Štěpánka Sigmundová is a Czech, Prague-based artist, working with multiple media including painting, ceramics and glazing, photography, video or installations. She graduated from Academy of Fine Arts in Prague, Painting Studio II / Vladimír Skrepl School, in 2015. Right now, photography used to document and to preserve one’s surroundings is Štěpánka’s pivotal artistic interest. For her, the act of archiving and creating an “External Memory” is one of expressions in her practice. She explores museology methods and deconstructs and reconstructs the museum. She appropriates classic museology and composes her works and exhibitions within a nonlinear, abstract, and fictional/non-fictional storytelling format. Her externalizing memory engages with her personal experience, life on Earth, and beyond.
This article features two long-term collecting projects the Noah’s Ark and National Museum.
Noah’s Ark was a temporary exhibition, predominantly of various taxidermied animals crowded into a huge hall, in the New building of The National Museum in Prague where almost all exhibits were moved during the reconstruction of the main building on Wenceslas Square. Both buildings are Czech heritage in themselves, built next to each other in contrasting periods of history. The Noah’s Ark exhibition embraced themes of biodiversity conservation and Anthropocene impacts on nature and all her creatures.
The National Museum project shows the empty backstage of the National Museum with some references to previous expositions. The emptiness is a symbol of secrecy, which is open to further exploration. The collection is taken on analogue negative material in the absence of visitors during one of the biggest reconstructions of the National Museum.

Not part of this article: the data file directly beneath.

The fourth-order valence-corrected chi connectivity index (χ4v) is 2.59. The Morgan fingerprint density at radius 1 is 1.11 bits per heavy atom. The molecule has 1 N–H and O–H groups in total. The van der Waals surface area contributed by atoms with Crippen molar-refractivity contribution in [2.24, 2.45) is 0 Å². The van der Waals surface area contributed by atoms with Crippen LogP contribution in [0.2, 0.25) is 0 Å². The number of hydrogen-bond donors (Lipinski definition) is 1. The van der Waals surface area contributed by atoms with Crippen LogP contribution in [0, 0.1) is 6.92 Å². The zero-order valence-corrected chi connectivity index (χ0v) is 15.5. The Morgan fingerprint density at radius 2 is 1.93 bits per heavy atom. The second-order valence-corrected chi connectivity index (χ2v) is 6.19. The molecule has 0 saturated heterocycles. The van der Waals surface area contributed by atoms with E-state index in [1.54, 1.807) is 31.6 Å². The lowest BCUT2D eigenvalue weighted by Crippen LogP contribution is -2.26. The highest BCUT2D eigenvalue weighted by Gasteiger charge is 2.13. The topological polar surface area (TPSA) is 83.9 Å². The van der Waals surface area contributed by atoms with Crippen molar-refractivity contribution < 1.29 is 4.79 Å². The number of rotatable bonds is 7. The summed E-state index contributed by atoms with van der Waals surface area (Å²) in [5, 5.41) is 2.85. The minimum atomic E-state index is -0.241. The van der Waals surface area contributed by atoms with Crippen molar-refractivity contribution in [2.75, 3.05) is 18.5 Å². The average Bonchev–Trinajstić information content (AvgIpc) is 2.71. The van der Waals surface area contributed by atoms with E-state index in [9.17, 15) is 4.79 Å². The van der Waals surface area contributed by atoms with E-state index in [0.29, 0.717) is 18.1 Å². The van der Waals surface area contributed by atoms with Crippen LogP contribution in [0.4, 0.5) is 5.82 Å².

The main focus of my artistic work is two closely-linked long-term projects portraying the overall effort to collect and preserve memories. This effort arose after the floods in June 2009 in the house in which I was born. One of the few things saved from the ground floor were photographs of my great-uncles serving in the RAF during World War II. After washing and drying muddy photographs and diaries – the vast majority of other subjects ending up in waste containers – it became clear to me that photography is the only trustworthy medium. I began to obsessively photograph everything around me to preserve and maintain the memories. Over time, the auto-therapeutic effect faded, but the interest and fascination with the medium itself prevailed.
“To collect photography is to collect the world.”/ “Photographed images do not seem to be statements about the world so much as pieces of it, miniatures of reality that anyone can make or acquire.“// Susan Sontag, On Photography
Artwork / Štěpánka Sigmundová